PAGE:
Swift manages to gain the trust of the assassins and becomes a member of the group. He has not, however, lost his poor decision-making skills despite the high stakes. His contact is a man by the name of Lazlo Breitner, a Hungarian man who had been all but banished to his current job due to a previous dishonorable association with a corrupt official who had been allowed to commit suicide rather than face the consequences of his crimes. Johnny keeps himself from being discovered as a spy, right up to the assassination, and after...and the rest is history.

I knew very little about Ferdinand or Sophie before this. I certainly did not know their background, how the marriage was so despised by his family. It was very easy to become sympathetic to the Archduke for this, and as he is shown with his wife and family in the days leading up to the trip. Even though this is a fictionalized account, it is still heartbreaking as he and Sophie leave their children to go on a trip he did not want to take in the first place. I guess there is some comfort in the fact that Ferdinand and Sophie were able to die together, though still tragic that they left three young children behind. Prior to this, I did not have much of a picture of Ferdinand in my head relating to his personal life. I kind of viewed him much like Princip would have - part of this oppressive government that did not allow freedom to the people. While this is a work of fiction, it certainly helped see another side of the Archduke.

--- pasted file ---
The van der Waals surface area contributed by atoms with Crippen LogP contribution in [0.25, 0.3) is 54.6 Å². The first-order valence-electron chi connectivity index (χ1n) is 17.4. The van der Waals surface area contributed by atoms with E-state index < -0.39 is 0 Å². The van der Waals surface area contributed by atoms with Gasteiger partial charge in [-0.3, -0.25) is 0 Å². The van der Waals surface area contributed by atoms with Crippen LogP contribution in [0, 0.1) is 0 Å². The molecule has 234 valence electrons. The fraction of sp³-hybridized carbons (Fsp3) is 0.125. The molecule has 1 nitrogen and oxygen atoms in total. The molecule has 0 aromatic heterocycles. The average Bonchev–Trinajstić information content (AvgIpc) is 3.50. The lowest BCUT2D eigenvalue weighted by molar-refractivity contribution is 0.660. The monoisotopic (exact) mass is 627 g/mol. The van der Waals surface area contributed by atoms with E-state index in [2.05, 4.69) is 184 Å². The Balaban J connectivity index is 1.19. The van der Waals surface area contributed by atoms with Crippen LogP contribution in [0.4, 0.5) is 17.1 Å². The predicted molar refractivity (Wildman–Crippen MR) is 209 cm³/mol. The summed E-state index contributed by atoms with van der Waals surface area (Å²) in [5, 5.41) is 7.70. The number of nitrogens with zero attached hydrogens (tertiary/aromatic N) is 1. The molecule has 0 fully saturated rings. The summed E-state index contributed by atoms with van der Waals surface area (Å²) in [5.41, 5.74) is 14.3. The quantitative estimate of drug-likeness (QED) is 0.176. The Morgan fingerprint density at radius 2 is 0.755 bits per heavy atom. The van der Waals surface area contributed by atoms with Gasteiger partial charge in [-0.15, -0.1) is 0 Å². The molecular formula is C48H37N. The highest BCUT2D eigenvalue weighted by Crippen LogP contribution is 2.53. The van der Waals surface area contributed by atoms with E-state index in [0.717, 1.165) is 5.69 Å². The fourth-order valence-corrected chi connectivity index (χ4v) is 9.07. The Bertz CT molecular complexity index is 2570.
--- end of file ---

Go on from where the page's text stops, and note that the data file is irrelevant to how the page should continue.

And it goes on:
Johnny Swift is entirely fiction, and thank goodness for that. I could not stand him. From the start he is arrogant and selfish and a total weasel for stealing both Sir George's wife and money. I did not much care for Libby either, Sir George's wife. I get that they were both young, but what a meaningless existence she had, just hanging around in Monte Carlo and wasting her husband's money, then traipsing from spa to spa and whatever random old moneyed guy she could find when she grew bored with Johnny. I honestly do not know who was worse. Libby disappears for a while and I found myself in those times wanting Johnny to be successful in his mission. I can't say anything else without giving away some things, but she shows up at the worst time and makes Johnny a terrible person all over again, just when I thought he could be a little redeemed. Again, being fiction, I knew he could not stop the assassination, but I was hoping for some effort.